When, in 1983, a spy satellite detected a new Soviet radar complex near Krasnoyarsk arrayed for a military purpose, a clear violation of the Anti-Ballistic Missile Treaty, some intelligence analysts, former officials, and groups such as the Arms Control Association and the Federation of American Scientists dismissed the site as insignificant. William D. Jackson, a professor at Miami University in Ohio, actually recommended that the United States should “avoid inordinately intrusive inspection and verification procedures which hinder progress in arms control.”
Once Reagan left office, however, there was no longer any need for diplomats and intelligence analysts to worry about his hawkishness. The intelligence community restored its initial conclusion that the Soviet Union had used biological weapons. In 1990, the Russian press exposed the KGB cover-up at Sverdlovsk, and two years later President Boris Yeltsin acknowledged that the Soviet Union had maintained an offensive biological-weapons program. As for Kranoyarsk? The Russians admitted they had cheated.
The Cold War may have ended the Soviet menace, but the threat of rogue regimes continued. Shortly after taking office in 1993, Bill Clinton pressured the International Atomic Energy Agency to downplay North Korean non-cooperation: To accurately acknowledge Pyongyang’s cheating might have precipitated a crisis. When the General Accounting Office reported in 1999 that it could not verify North Korean distribution of U.S. food aid, the State Department refused to accept the findings, to avoid an admission of North Korean cheating that would undermine further engagement.
In the months before 9/11, senior diplomats worried that unvarnished intelligence about terrorism might hamper diplomacy. In a 2001 Atlantic Council report, for example, senior statesmen Lee H. Hamilton, James Schlesinger, and Brent Scowcroft suggested that the State Department stop publishing its Patterns of Global Terrorism report in order to avoid putting terrorism front and center in the public debate. And as Iran’s nuclear program grew rapidly, the National Intelligence Council in 2007 charged intelligence analysts known for their partisan rancor with drafting a new National Intelligence Estimate that cherry-picked evidence and arbitrarily altered definitions to conclude that Tehran had ceased its nuclear-weapons work. In effect, the CIA and State Department applied to Bush the same treatment they had used to constrain Reagan.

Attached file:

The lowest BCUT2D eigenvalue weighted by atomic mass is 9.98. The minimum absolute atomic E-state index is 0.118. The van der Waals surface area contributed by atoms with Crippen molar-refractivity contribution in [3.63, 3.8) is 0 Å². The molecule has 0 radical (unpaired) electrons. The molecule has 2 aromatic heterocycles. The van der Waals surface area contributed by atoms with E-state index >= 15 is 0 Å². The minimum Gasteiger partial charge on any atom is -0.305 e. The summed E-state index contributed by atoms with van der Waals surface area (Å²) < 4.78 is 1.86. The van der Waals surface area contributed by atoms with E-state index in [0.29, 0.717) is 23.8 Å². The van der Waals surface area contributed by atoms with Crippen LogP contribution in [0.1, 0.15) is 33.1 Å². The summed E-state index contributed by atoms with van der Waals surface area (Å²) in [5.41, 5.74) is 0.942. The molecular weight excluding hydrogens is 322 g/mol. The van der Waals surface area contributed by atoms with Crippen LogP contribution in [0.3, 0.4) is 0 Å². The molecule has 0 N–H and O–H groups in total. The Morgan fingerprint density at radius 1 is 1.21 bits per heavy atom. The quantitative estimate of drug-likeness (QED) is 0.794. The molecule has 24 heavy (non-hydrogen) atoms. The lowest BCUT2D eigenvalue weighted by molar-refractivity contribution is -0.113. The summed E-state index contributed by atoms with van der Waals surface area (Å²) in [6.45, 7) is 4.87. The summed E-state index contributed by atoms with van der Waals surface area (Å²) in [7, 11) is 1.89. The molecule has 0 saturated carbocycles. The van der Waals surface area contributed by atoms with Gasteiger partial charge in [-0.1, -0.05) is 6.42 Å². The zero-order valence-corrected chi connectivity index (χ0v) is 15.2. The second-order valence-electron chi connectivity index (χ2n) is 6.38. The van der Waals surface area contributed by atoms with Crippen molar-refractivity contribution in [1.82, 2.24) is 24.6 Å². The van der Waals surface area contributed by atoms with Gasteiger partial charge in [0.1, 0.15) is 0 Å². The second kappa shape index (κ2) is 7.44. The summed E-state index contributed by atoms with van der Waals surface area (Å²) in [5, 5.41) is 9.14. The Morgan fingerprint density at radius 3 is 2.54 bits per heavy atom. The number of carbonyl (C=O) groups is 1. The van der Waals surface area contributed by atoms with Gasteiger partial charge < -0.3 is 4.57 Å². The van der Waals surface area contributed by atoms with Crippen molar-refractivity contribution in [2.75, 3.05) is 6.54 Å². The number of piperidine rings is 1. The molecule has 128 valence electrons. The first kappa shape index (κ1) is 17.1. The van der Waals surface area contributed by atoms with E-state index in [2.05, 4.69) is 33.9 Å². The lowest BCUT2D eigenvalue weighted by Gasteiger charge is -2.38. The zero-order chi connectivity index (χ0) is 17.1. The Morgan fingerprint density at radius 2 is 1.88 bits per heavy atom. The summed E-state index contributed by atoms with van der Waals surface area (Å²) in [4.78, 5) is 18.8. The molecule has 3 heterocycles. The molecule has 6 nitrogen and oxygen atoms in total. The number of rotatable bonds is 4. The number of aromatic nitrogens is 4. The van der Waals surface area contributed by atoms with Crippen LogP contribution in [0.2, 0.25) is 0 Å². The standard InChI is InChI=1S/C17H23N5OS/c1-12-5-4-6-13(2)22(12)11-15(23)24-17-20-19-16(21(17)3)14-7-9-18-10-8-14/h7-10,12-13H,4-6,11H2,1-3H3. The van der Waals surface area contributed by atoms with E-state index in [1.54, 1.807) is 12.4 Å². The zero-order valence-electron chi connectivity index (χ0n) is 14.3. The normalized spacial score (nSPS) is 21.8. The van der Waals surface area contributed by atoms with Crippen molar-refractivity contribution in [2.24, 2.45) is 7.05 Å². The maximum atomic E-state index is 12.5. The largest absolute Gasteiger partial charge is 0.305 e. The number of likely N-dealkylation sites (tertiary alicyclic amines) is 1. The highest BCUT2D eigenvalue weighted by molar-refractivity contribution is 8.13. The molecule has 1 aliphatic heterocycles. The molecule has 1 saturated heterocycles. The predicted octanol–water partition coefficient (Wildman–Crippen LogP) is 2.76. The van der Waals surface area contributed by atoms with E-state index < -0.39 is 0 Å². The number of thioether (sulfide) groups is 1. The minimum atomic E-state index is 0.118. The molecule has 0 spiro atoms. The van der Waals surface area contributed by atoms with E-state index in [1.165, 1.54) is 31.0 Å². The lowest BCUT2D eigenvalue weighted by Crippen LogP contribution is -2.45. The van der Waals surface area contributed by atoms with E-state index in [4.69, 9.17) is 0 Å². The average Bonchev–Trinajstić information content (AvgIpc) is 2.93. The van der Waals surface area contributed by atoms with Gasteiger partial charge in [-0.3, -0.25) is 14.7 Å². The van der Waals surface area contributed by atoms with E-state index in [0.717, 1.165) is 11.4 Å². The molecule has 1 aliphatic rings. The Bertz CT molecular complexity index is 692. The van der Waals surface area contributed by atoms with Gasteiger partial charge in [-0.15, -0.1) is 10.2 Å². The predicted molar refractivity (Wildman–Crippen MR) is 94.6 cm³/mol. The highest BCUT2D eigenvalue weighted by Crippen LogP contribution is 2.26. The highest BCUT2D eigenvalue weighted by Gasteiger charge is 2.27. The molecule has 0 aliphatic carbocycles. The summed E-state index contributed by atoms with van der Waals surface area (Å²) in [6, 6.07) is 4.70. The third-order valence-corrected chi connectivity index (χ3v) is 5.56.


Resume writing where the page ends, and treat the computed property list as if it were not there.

Despite Obama’s castigation of Bush, no administration in modern history has dismissed intelligence as cavalierly as Obama has. Within the White House, “terrorism” became euphemistically “man-caused disasters.” When a gunman inspired by al-Qaeda preacher Anwar al-Awlaki murdered 13 soldiers at Fort Hood, administration hacks scrubbed any mention of radical Islamism from the fact-finding report. That set the stage for the aftermath of the attack on the U.S. consulate in Benghazi, in which political operatives dismissed intelligence suggesting that it was an Islamist terrorist attack, and instead claimed it was a spontaneous reaction to a YouTube video. To prevent the truth from emerging, senior State Department officials allegedly threatened whistleblowers.
In April 2013, Syrian leader Bashar Assad used chemical weapons, an action that Obama had suggested eight months earlier would trigger a U.S. military response. Iran, meanwhile, accelerated aid to Hezbollah and other terrorist groups. Rather than address reality, the White House went into full politicization mode, suggesting that, despite the intelligence community’s findings, evidence of chemical-weapons use in Syria was inconclusive. Perhaps it was that troubling bee feces again. Secretary of Defense Chuck Hagel, meanwhile, abruptly altered a Pentagon report to Congress, recasting a resurgent Iran sending Revolutionary Guardsmen to Syria as acting in self-defense.
Politicization is rife within the intelligence community and among its consumers. Too many officials sworn to protect and defend the United States twist intelligence — not to tar enemies but to exculpate them. Never in history, however, has deliberately underestimating enemy capabilities or denying their ambitions led to peace. The true cost of dismissing radical Islamism, denying chemical-weapons use, and downplaying Iranian aggressiveness could ultimately be far greater than those who are twisting the intelligence can imagine.
— Michael Rubin is a resident scholar at the American Enterprise Institute.